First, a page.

The website offers information on the state archival institutions and makes known the materials relating to records management and archive administration. There is also information on genealogy, archival publications, legislation, and professional training. A considerable part of the materials illustrate various aspects of the history of Belarus and the spiritual and material life of the Belarusian people.
Frantsysk Skaryna (1490-1535), publisher influential in the development of the Belarusian literary language
The National Library of Belarus (NLB) was founded on September 15, 1922, originally as the Belarusian State and University Library. Since that year the Library has received a free legal deposit copy of printed publications issued in the USSR and two Belarusian deposit copies.
Materials of the Russian Diaspora covering the period from 1917 to the present, comprised of several large 'sub-collections' documenting the lives of Russian exiles, including:
-“Militaria”-- documenting the life of the Russian White Army in Gallipoli and beyond
-More than 10,000 books. Genres include poetry, fiction, history, memoirs, philosophy, religious studies, politics and children's literature.
- Archive of the Union of Russian Taxi Drivers in Paris, which includes membership cards and dossiers, and much of the organization's official documents. The collection also includes the archives of The Paris Union of Russian Nurses and of various dioceses of the Russian Orthodox Church in Diaspora. Contains hundreds of photographs, postcards, and numismatic items, as well as original artwork and other significant archival materials.
A directory and bibliographic information system for archives in the Russian Federation, founded by Dr Patricia Kennedy Grimsted.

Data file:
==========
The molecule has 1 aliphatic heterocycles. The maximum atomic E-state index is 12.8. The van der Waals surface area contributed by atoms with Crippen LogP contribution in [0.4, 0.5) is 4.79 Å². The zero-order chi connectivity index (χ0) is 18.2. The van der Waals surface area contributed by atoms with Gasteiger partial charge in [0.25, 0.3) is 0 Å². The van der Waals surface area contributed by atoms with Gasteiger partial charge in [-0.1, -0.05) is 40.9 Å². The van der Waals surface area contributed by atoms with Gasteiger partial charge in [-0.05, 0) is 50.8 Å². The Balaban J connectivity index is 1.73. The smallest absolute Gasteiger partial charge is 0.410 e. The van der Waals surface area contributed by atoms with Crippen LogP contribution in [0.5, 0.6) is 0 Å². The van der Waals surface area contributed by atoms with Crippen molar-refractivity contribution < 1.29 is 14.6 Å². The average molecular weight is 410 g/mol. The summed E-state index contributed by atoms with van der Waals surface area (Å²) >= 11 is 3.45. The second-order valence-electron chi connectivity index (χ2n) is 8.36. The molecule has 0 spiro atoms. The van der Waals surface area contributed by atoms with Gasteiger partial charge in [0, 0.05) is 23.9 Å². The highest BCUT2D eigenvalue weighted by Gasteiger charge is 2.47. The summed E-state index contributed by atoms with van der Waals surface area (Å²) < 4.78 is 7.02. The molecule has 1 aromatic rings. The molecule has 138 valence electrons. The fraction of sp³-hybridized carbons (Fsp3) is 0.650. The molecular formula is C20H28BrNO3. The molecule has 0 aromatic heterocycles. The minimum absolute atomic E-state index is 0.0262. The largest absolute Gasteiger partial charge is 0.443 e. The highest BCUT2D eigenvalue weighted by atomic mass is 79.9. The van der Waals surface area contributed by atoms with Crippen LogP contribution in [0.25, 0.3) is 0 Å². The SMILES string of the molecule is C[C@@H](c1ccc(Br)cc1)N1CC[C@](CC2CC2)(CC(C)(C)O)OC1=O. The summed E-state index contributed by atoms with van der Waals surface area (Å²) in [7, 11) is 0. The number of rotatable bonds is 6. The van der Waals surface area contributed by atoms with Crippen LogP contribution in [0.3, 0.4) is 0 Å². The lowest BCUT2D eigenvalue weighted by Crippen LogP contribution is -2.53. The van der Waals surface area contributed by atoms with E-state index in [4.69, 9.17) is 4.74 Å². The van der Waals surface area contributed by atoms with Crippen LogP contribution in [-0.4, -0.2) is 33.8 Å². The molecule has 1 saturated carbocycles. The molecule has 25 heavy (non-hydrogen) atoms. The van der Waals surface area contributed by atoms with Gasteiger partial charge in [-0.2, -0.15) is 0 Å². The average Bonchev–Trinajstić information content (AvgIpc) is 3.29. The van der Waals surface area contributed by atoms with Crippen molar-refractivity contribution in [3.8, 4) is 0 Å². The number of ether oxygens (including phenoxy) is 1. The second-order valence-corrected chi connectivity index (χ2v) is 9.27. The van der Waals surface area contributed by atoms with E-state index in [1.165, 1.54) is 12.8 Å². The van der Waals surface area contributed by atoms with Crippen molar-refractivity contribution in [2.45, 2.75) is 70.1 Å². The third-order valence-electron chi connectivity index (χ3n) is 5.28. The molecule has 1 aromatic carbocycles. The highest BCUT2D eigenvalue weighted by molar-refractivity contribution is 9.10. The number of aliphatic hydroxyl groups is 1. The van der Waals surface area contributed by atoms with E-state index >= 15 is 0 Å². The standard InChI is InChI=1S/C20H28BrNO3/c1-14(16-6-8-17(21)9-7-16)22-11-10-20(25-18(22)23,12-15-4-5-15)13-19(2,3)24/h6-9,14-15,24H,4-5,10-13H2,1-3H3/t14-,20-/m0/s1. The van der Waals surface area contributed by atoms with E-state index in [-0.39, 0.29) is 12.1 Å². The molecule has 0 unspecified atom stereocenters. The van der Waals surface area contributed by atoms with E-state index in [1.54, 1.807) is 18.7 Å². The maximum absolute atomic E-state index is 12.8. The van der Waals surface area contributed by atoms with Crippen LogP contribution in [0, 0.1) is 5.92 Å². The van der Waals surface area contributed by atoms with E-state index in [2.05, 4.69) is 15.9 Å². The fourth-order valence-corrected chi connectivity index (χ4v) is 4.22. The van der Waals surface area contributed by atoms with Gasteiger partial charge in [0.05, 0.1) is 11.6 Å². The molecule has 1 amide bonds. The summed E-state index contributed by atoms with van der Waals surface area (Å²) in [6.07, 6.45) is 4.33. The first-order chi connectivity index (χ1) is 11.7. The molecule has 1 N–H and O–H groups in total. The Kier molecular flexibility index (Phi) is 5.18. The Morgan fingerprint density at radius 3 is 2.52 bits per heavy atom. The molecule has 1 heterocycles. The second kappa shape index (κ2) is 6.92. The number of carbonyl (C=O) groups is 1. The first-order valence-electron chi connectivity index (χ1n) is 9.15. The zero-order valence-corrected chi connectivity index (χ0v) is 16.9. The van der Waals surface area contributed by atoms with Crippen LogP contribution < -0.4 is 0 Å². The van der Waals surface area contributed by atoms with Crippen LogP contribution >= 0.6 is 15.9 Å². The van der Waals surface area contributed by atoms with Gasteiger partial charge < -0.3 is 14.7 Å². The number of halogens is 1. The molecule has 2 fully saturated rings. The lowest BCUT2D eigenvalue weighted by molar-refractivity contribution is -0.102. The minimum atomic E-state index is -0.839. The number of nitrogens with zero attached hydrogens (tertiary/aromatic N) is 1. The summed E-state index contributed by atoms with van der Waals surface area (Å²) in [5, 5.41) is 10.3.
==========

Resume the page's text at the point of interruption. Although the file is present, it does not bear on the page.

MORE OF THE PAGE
The ABB database currently contains data about nearly 700 archives and manuscript repositories of the Russian Federation, with their administering agencies (as appropriate). The website now displays nearly close to 400 repositories for which coverage has now been updated. On-line coverage extends to nearly 300 federal, local state and non-state repositories, including libraries, museums, and academic institutions in Moscow and St. Petersburg. Data for individual repositories and their various divisions includes their history, brief characterization of holdings, access provisions, working conditions, and reference facilities, with complete bibliography of guides, and specialized finding aids (total over 8,000 records), including links to those on line. Basic listings also extend to over 100 state archives throughout the Russian Federation. This English-language coverage should alert researchers abroad to the wealth of holdings and research opportunities.
The Bakhmeteff Archive consists primarily of letters, diaries, memoirs, tapes, photographs, and other documentary materials, currently containing at least 1,680,000, items in more than 1,500 collections. These include 73,000 items in the three collections on deposit from the Free Ukrainian Academy of Sciences in New York (UVAN), and 43,000 items in other deposits. As of September 2002, qualified researchers have access to 991 collections.
The oldest material in the Bakhmeteff Archive dates from the fifteenth century. The main focus of the collection, however, has been on twentieth century Russia and the Soviet Union, and on Russian emigration after the 1917 revolution and World War II.
The Archive's holdings have four main focal areas, each consisting of materials of both personal and institutional origin.
-Prominent Literary Figures of the Russian Emigration
-Institutions and Organizations
A comprehensive guide to Russian culture from the end of serfdom in 1861 to the war in Chechenia. There are two main parts to the book - the first examines cultural identity from a number of perspectives - language, religion, ideology, geography (boundaries with Asia and the West), history and politics. The second, headed literature and the arts, covers literature, theatre, music, art and film. All the key figures are included - from Anna Akhmatova to Solzhenitsyn, from Bulgakov to Stanislavsky, and from Ivan the Terrible to Eisenstein.
A project of the History Faculty of Moscow State University and part of its Library of Electronic Resources (Biblioteka elektronnykh resursov). Texts are categorized by era (Drevnii Vostok, Srednie veka, Russia up to the 18th century, etc.)
The database contains information on 1,426 imperfective verbs in Russian that form aspectual pairs via prefixation (there are 1,981 prefixed perfective partner verbs, because of the fact that many base verbs combine with multiple prefixes).